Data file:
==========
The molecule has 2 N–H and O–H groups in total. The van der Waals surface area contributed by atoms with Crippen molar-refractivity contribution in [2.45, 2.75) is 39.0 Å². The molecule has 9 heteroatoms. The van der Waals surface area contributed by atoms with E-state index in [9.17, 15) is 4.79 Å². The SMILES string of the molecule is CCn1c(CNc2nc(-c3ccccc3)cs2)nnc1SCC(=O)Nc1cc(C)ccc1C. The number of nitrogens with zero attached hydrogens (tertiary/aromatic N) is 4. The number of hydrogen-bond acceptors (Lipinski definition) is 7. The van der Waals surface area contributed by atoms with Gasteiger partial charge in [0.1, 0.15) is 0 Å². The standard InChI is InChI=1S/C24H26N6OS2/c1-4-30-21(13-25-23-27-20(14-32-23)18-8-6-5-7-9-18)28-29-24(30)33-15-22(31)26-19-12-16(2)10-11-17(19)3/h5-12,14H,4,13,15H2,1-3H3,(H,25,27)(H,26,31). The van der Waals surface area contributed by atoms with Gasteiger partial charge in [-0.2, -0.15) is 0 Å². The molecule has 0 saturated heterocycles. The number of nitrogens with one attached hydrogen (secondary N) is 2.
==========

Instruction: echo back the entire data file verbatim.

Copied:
The molecule has 2 N–H and O–H groups in total. The van der Waals surface area contributed by atoms with Crippen molar-refractivity contribution in [2.45, 2.75) is 39.0 Å². The molecule has 9 heteroatoms. The van der Waals surface area contributed by atoms with E-state index in [9.17, 15) is 4.79 Å². The SMILES string of the molecule is CCn1c(CNc2nc(-c3ccccc3)cs2)nnc1SCC(=O)Nc1cc(C)ccc1C. The number of nitrogens with zero attached hydrogens (tertiary/aromatic N) is 4. The number of hydrogen-bond acceptors (Lipinski definition) is 7. The van der Waals surface area contributed by atoms with Gasteiger partial charge in [0.1, 0.15) is 0 Å². The standard InChI is InChI=1S/C24H26N6OS2/c1-4-30-21(13-25-23-27-20(14-32-23)18-8-6-5-7-9-18)28-29-24(30)33-15-22(31)26-19-12-16(2)10-11-17(19)3/h5-12,14H,4,13,15H2,1-3H3,(H,25,27)(H,26,31). The van der Waals surface area contributed by atoms with Gasteiger partial charge in [-0.2, -0.15) is 0 Å². The molecule has 0 saturated heterocycles. The number of nitrogens with one attached hydrogen (secondary N) is 2.